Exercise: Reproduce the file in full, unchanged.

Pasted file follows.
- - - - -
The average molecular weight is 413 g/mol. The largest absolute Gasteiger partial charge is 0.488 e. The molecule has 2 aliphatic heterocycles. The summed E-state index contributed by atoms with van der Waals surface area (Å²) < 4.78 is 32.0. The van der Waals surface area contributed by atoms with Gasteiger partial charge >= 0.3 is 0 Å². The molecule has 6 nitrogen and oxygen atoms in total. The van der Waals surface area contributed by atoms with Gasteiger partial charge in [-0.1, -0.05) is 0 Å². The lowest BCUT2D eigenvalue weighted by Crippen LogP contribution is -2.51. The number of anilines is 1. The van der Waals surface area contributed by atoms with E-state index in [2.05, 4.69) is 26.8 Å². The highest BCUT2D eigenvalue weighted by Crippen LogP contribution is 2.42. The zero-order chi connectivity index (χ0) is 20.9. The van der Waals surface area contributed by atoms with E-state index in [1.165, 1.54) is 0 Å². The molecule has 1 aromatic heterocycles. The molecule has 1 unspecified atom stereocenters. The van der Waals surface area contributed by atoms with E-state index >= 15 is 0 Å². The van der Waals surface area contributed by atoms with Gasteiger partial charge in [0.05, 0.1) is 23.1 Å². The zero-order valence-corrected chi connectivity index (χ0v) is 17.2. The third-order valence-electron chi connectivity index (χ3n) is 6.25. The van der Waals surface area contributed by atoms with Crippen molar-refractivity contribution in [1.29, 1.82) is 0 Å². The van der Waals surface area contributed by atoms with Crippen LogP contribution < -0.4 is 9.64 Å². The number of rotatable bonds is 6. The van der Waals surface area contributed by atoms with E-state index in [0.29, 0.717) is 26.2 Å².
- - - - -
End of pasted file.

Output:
The average molecular weight is 413 g/mol. The largest absolute Gasteiger partial charge is 0.488 e. The molecule has 2 aliphatic heterocycles. The summed E-state index contributed by atoms with van der Waals surface area (Å²) < 4.78 is 32.0. The van der Waals surface area contributed by atoms with Gasteiger partial charge >= 0.3 is 0 Å². The molecule has 6 nitrogen and oxygen atoms in total. The van der Waals surface area contributed by atoms with Gasteiger partial charge in [-0.1, -0.05) is 0 Å². The lowest BCUT2D eigenvalue weighted by Crippen LogP contribution is -2.51. The number of anilines is 1. The van der Waals surface area contributed by atoms with E-state index in [2.05, 4.69) is 26.8 Å². The highest BCUT2D eigenvalue weighted by Crippen LogP contribution is 2.42. The zero-order chi connectivity index (χ0) is 20.9. The van der Waals surface area contributed by atoms with E-state index in [1.165, 1.54) is 0 Å². The molecule has 1 aromatic heterocycles. The molecule has 1 unspecified atom stereocenters. The van der Waals surface area contributed by atoms with E-state index >= 15 is 0 Å². The van der Waals surface area contributed by atoms with Gasteiger partial charge in [0.05, 0.1) is 23.1 Å². The zero-order valence-corrected chi connectivity index (χ0v) is 17.2. The third-order valence-electron chi connectivity index (χ3n) is 6.25. The van der Waals surface area contributed by atoms with Crippen molar-refractivity contribution in [1.29, 1.82) is 0 Å². The van der Waals surface area contributed by atoms with Crippen LogP contribution < -0.4 is 9.64 Å². The number of rotatable bonds is 6. The van der Waals surface area contributed by atoms with E-state index in [0.29, 0.717) is 26.2 Å².